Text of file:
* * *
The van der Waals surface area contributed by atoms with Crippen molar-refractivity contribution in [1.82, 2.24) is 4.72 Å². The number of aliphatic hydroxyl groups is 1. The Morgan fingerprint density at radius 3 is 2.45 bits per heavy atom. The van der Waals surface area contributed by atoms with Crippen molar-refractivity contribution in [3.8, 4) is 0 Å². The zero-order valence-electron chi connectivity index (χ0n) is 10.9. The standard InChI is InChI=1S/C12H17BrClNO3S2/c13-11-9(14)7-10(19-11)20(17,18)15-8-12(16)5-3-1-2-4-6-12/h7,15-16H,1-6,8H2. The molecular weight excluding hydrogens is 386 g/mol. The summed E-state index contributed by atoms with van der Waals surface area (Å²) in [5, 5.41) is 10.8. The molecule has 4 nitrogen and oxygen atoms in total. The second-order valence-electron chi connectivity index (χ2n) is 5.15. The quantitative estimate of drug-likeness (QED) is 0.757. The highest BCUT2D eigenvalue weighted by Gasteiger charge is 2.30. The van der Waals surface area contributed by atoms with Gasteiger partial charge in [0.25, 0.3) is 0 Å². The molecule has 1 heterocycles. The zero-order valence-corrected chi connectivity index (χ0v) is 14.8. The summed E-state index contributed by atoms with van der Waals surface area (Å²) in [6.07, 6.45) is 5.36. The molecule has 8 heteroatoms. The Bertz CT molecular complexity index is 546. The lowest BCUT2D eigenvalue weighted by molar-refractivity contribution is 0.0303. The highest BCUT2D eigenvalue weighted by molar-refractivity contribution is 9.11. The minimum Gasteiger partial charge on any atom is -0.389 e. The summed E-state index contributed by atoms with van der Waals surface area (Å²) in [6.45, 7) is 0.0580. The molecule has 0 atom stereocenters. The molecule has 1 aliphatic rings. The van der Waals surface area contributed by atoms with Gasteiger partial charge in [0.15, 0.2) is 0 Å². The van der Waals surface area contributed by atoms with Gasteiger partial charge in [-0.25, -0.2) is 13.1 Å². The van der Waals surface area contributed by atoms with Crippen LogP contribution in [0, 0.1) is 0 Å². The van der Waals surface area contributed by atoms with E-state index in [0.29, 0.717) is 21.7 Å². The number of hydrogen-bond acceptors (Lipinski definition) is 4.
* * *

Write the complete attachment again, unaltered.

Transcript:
The van der Waals surface area contributed by atoms with Crippen molar-refractivity contribution in [1.82, 2.24) is 4.72 Å². The number of aliphatic hydroxyl groups is 1. The Morgan fingerprint density at radius 3 is 2.45 bits per heavy atom. The van der Waals surface area contributed by atoms with Crippen molar-refractivity contribution in [3.8, 4) is 0 Å². The zero-order valence-electron chi connectivity index (χ0n) is 10.9. The standard InChI is InChI=1S/C12H17BrClNO3S2/c13-11-9(14)7-10(19-11)20(17,18)15-8-12(16)5-3-1-2-4-6-12/h7,15-16H,1-6,8H2. The molecular weight excluding hydrogens is 386 g/mol. The summed E-state index contributed by atoms with van der Waals surface area (Å²) in [5, 5.41) is 10.8. The molecule has 4 nitrogen and oxygen atoms in total. The second-order valence-electron chi connectivity index (χ2n) is 5.15. The quantitative estimate of drug-likeness (QED) is 0.757. The highest BCUT2D eigenvalue weighted by Gasteiger charge is 2.30. The van der Waals surface area contributed by atoms with Gasteiger partial charge in [0.25, 0.3) is 0 Å². The molecule has 1 heterocycles. The zero-order valence-corrected chi connectivity index (χ0v) is 14.8. The summed E-state index contributed by atoms with van der Waals surface area (Å²) in [6.07, 6.45) is 5.36. The molecule has 8 heteroatoms. The Bertz CT molecular complexity index is 546. The lowest BCUT2D eigenvalue weighted by molar-refractivity contribution is 0.0303. The highest BCUT2D eigenvalue weighted by molar-refractivity contribution is 9.11. The minimum Gasteiger partial charge on any atom is -0.389 e. The summed E-state index contributed by atoms with van der Waals surface area (Å²) in [6.45, 7) is 0.0580. The molecule has 0 atom stereocenters. The molecule has 1 aliphatic rings. The van der Waals surface area contributed by atoms with Gasteiger partial charge in [0.15, 0.2) is 0 Å². The van der Waals surface area contributed by atoms with Gasteiger partial charge in [-0.25, -0.2) is 13.1 Å². The van der Waals surface area contributed by atoms with Crippen LogP contribution in [0, 0.1) is 0 Å². The van der Waals surface area contributed by atoms with E-state index in [0.29, 0.717) is 21.7 Å². The number of hydrogen-bond acceptors (Lipinski definition) is 4.